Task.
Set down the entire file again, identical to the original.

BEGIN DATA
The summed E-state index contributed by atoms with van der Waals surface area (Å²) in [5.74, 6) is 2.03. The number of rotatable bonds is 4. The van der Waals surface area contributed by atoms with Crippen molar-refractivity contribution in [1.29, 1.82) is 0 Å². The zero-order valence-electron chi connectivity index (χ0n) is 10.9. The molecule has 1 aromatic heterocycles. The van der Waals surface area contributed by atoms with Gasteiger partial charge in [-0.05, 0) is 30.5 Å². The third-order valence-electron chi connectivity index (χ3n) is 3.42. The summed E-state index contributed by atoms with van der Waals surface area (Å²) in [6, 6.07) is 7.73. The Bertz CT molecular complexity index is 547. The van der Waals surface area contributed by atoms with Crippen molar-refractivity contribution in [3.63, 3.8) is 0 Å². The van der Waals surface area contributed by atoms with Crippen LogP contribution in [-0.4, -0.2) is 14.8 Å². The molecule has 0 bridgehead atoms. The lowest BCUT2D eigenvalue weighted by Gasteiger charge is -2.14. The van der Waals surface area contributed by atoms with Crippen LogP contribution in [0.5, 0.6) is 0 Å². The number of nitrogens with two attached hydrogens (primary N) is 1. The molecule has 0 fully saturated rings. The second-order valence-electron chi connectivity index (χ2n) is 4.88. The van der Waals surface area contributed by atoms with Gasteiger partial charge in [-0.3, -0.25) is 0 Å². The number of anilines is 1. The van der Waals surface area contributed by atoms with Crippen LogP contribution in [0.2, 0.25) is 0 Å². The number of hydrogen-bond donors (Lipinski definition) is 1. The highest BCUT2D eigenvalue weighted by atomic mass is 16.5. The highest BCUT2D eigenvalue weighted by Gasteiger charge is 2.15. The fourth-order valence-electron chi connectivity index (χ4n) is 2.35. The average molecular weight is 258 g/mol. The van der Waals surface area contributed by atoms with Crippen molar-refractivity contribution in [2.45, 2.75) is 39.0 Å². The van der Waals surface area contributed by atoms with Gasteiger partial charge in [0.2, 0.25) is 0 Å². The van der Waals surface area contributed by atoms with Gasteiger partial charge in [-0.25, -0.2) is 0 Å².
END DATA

The summed E-state index contributed by atoms with van der Waals surface area (Å²) in [5.74, 6) is 2.03. The number of rotatable bonds is 4. The van der Waals surface area contributed by atoms with Crippen molar-refractivity contribution in [1.29, 1.82) is 0 Å². The zero-order valence-electron chi connectivity index (χ0n) is 10.9. The molecule has 1 aromatic heterocycles. The van der Waals surface area contributed by atoms with Gasteiger partial charge in [-0.05, 0) is 30.5 Å². The third-order valence-electron chi connectivity index (χ3n) is 3.42. The summed E-state index contributed by atoms with van der Waals surface area (Å²) in [6, 6.07) is 7.73. The Bertz CT molecular complexity index is 547. The van der Waals surface area contributed by atoms with Crippen molar-refractivity contribution in [3.63, 3.8) is 0 Å². The van der Waals surface area contributed by atoms with Crippen LogP contribution in [-0.4, -0.2) is 14.8 Å². The molecule has 0 bridgehead atoms. The lowest BCUT2D eigenvalue weighted by Gasteiger charge is -2.14. The van der Waals surface area contributed by atoms with Crippen LogP contribution in [0.5, 0.6) is 0 Å². The number of nitrogens with two attached hydrogens (primary N) is 1. The molecule has 0 fully saturated rings. The second-order valence-electron chi connectivity index (χ2n) is 4.88. The van der Waals surface area contributed by atoms with Gasteiger partial charge in [-0.3, -0.25) is 0 Å². The number of anilines is 1. The van der Waals surface area contributed by atoms with Crippen LogP contribution in [0.2, 0.25) is 0 Å². The number of hydrogen-bond donors (Lipinski definition) is 1. The highest BCUT2D eigenvalue weighted by atomic mass is 16.5. The highest BCUT2D eigenvalue weighted by Gasteiger charge is 2.15. The fourth-order valence-electron chi connectivity index (χ4n) is 2.35. The average molecular weight is 258 g/mol. The van der Waals surface area contributed by atoms with Crippen molar-refractivity contribution in [2.45, 2.75) is 39.0 Å². The van der Waals surface area contributed by atoms with Gasteiger partial charge in [0.2, 0.25) is 0 Å². The van der Waals surface area contributed by atoms with Gasteiger partial charge in [-0.25, -0.2) is 0 Å².